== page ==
I cannot sing the praises of Terre de Haut enough. Spending a day in Terre de Haut, a small island in the island chain Les Iles des Saintes that is part of the French territory of Guadeloupe was a real treat. It was completely different from all of the other islands that we visited. First of all, the island is small, only a little over two miles in length. So it was the perfect size for exploring in a day. It wasn’t crowded at all. It did not feel overly touristy. It was not hectic but a perfectly relaxing day. I heard one person say that Terre de Haut is like St. Barth used to be before it was ruined by the moneyed set. I don’t know if that is true or not, but I know that I infinitely prefered this tiny island and its non-pretentious inhabitants. It is the kind of place you feel like you actually can relax.
To aid in our exploration, we heeded the wise words of an alleged juvenile delinquent in the Bronx (one of my favorite Bronx Family Court quotations of all time), “It’s the summertime, why can’t I ride?” So, we rented a moped.
In that kid from the Bronx’s case the reason that he couldn’t ride was 1. The mini-motorbike was stolen 2. It is illegal to ride a motorized bike on a sidewalk and 3. He was thirteen and too young to have a license to operate a motorized vehicle. Luckily, none of the above applied in our case and we rode. Not being expert moped drivers was just fine because there are hardly any vehicles on the road because of the size of the island, and the roads really feel more like sidewalk. Navigating the hills was a challenge for us novice moped drivers, but it turned out to be quite fun.
We first visted Fort Napoleon, perched on one of the island’s tallest hills/mountains.
The view from the Fort was beautiful in all directions.
(That is our cruise ship in the distance. The port was so small that even for our small cruise ship we had to take tenders into port. It was lovely to have no other cruise ships there, though. Really lovely).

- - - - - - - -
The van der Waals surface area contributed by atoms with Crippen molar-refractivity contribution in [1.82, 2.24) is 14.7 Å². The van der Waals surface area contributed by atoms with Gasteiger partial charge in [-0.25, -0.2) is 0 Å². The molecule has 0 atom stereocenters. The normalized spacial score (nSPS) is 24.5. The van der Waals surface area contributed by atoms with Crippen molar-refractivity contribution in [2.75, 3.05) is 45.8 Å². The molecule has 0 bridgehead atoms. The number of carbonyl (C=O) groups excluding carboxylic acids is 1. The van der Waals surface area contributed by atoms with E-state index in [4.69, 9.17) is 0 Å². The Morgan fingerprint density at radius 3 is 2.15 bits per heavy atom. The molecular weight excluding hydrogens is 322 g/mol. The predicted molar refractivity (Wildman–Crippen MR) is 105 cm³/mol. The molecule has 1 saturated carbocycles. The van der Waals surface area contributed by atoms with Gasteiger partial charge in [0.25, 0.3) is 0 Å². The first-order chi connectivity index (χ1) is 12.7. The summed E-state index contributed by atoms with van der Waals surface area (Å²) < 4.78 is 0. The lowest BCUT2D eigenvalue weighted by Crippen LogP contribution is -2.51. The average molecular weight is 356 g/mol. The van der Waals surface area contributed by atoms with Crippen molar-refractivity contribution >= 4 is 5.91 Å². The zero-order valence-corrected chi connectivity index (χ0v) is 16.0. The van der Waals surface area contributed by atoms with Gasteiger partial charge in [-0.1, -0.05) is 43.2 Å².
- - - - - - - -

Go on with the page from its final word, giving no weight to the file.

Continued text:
That is a beautiful view of the island’s only village, Bourg des Saintes.
Behind me is the larger, primary island of Guadeloupe.
The island doesn’t get much rain, so the gardens at Ft. Napoleon had many varieties of cacti and other desert plans. I loved this bird perched at the top of this tree.
We then drove all around the island visiting its different beaches. They were all pretty great. We enjoyed some pretty perfect swimming in crystal clear waters with the perfect water temperature of about 78 degrees Farenheit. It was so perfect that it was hard to get out of the water. The sand at some of the beaches was quite hot because it was darker sand, due to the volcanic nature of the islands. So I was more content to stay in the water to keep my feet nice and cool.
The picture above is the perfect swimming beach. The sand was crazy hot, but the water was so completely perfect.
The beach closest to the village had good shade, but the water wasn’t as pretty as the more remote beaches on the island.
This island was definitely David’s favorite. Visiting this island made me feel like I was in the South of France. But not the hip and expensive parts like St. Tropez. It felt like the South of France where real people actually live. Aside from the people on our boat, the only other people visiting the island were French-speaking. The natives of the island are mostly descendants of early settlers from Breton who established a small fishing colony on the island. No sugarcane was grown here because of the steepness of the island and its poor rainfall.
Also, can I mention the goats? These islanders love their goats. There were goats everywhere. If you don’t enjoy sharing a beach with goats, you may not like this island, but I happen to love it. There are chickens everywhere too, which I imagine means that everyone wakes up pretty early.
The main village is so charming and laid back.
I should mention too, we ate a delicious lunch in the village. Not surprisingly, where ever there are French-speaking people, there is delicious food. Everything was fresh and local.
I am adding this island to the list of places where I could potentially retire. That list just is growing and growing. However, when I am ready to retire, Terre de Haut might be the place I select if I desire to finally perfect my French language abilities, take up with goats, and enjoy the laid back benefits of living on a beautiful small island with fewer than 2,000 people living there. It is where I will choose to live if I want to be a granny on a moped with tanned, saggy skin. Oh, and enjoy a perfect swim every single day.